GBP/EUR 1.1799 (0.8474)
Columbus Day in the US yesterday saw equity markets open but bond markets closed, it was also Thanksgiving in Canada with several other bank holidays globally keeping markets subdued. Nervousness surrounding the impending debt ceiling and on-going budget talks in the US were also reasons investors steered clear of jittery markets in the hope that some clear resolution can be found.
On the day the USD traded lower as markets began to position themselves for the possibility of a US default. We still maintain this is a very unlikely course of action from the US, but it is an outcome markets will have to position for – a default caused by political impasse is still a default. Whilst the USD looked like markets were positioning for a negative scenario, US equity markets found themselves in the green, this may be hope for a resolution or simply an acknowledgement of what we are likely to see QE continue into the new year if this continues for much longer without resolution.
We have spoken about the recent weakness in GBP, weak PMI figures and last week’s weak production data put the pound under some further selling pressure but the retracement thus far has been relatively mild, considering the bull run brought it from 1.4800 in July to highs above 1.6250 towards late September/early October. The BOE have been consistent in their views that they see rates remaining low until 2016, however real market rates suggest otherwise, pricing in a rate increase well before.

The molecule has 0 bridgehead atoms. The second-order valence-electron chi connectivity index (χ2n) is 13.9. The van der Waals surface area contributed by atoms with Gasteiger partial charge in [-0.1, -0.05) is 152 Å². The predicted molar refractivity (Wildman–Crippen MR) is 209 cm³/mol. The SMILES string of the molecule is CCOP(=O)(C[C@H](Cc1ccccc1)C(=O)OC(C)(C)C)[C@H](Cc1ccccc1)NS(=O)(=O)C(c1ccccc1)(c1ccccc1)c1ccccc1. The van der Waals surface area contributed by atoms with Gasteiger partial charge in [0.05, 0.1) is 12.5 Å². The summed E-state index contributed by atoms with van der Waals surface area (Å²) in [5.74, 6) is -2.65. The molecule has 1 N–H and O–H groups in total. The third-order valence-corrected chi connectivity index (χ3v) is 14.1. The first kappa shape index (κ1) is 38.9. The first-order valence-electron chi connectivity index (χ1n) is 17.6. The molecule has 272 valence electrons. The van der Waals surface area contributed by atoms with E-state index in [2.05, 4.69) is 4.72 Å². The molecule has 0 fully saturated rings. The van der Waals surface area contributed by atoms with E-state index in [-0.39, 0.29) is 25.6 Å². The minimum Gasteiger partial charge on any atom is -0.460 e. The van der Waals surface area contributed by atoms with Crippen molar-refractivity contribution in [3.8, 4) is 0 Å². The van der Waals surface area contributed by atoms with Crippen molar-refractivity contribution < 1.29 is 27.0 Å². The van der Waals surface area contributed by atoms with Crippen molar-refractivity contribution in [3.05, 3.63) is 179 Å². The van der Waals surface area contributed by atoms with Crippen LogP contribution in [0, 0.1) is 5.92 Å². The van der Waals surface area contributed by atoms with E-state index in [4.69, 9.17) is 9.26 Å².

This puts the pound in a vulnerable position, if the market is too confident about the UK recovery there is plenty of more scope for GBP to depreciate, however, should the BOE be forced to alter their plans or if conditions warrant an earlier increase in rates then the pound may well have further room to improve. On this measure today’s inflation data should provide some guidance.
The BOE have been facilitating above target inflation for a number of years now but have insisted that the rate will fall back towards their 2% target in the latter half of 2013 and into 2014. Analysts expect todays reading to fall back to 2.6% from 2.7%, with monthly inflation rising just .3%, versus .4% previously. This may well see the pound under some further selling pressure but should inflation exceed expectations we may just see GBP rally.
The Eurozone has been enjoying its time out of the limelight, for once political concerns causing a global slowdown are not at their feet although it’s still a real concern for them. Finance ministers met yesterday to discuss the economy, the banking union and various rescue programs. According to the Eurogroup president Dijsselbloem both Ireland and Spain are on course to exit their respective programs, optimistic talk based on a fragile recovery. However, a less optimistic tone surrounded Greece, with no support for further haircuts the indebted nation will likely have to return for support later in the year.
Data wide today remains relatively quiet, with the US still in shutdown mode most data releases are on hold for now leaving us to look towards Europe for economic drivers. The German ZEW sentiment survey is due this morning, the Eurozone reading hoping to surpass last month’s reading of 58.6.